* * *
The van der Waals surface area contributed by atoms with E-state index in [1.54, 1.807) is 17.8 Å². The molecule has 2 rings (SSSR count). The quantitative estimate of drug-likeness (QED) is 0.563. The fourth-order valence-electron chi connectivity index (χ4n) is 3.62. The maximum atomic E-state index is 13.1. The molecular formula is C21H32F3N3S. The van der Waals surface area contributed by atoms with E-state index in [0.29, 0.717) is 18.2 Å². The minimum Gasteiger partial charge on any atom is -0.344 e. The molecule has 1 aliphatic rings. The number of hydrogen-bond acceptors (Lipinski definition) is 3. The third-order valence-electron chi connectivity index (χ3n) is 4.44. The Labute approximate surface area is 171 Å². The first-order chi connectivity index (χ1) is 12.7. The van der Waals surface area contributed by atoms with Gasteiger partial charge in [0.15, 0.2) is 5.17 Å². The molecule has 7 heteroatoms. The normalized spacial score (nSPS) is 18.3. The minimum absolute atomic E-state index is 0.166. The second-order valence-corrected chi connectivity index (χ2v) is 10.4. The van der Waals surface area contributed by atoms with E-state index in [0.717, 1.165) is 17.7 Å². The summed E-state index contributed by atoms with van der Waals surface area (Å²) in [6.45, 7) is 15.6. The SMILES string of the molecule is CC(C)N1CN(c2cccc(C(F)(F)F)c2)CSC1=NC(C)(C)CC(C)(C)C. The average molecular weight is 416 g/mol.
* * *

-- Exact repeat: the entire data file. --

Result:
The van der Waals surface area contributed by atoms with E-state index in [1.54, 1.807) is 17.8 Å². The molecule has 2 rings (SSSR count). The quantitative estimate of drug-likeness (QED) is 0.563. The fourth-order valence-electron chi connectivity index (χ4n) is 3.62. The maximum atomic E-state index is 13.1. The molecular formula is C21H32F3N3S. The van der Waals surface area contributed by atoms with E-state index in [0.29, 0.717) is 18.2 Å². The minimum Gasteiger partial charge on any atom is -0.344 e. The molecule has 1 aliphatic rings. The number of hydrogen-bond acceptors (Lipinski definition) is 3. The third-order valence-electron chi connectivity index (χ3n) is 4.44. The Labute approximate surface area is 171 Å². The first-order chi connectivity index (χ1) is 12.7. The van der Waals surface area contributed by atoms with Gasteiger partial charge in [0.15, 0.2) is 5.17 Å². The molecule has 7 heteroatoms. The normalized spacial score (nSPS) is 18.3. The minimum absolute atomic E-state index is 0.166. The second-order valence-corrected chi connectivity index (χ2v) is 10.4. The van der Waals surface area contributed by atoms with E-state index in [0.717, 1.165) is 17.7 Å². The summed E-state index contributed by atoms with van der Waals surface area (Å²) in [6.45, 7) is 15.6. The SMILES string of the molecule is CC(C)N1CN(c2cccc(C(F)(F)F)c2)CSC1=NC(C)(C)CC(C)(C)C. The average molecular weight is 416 g/mol.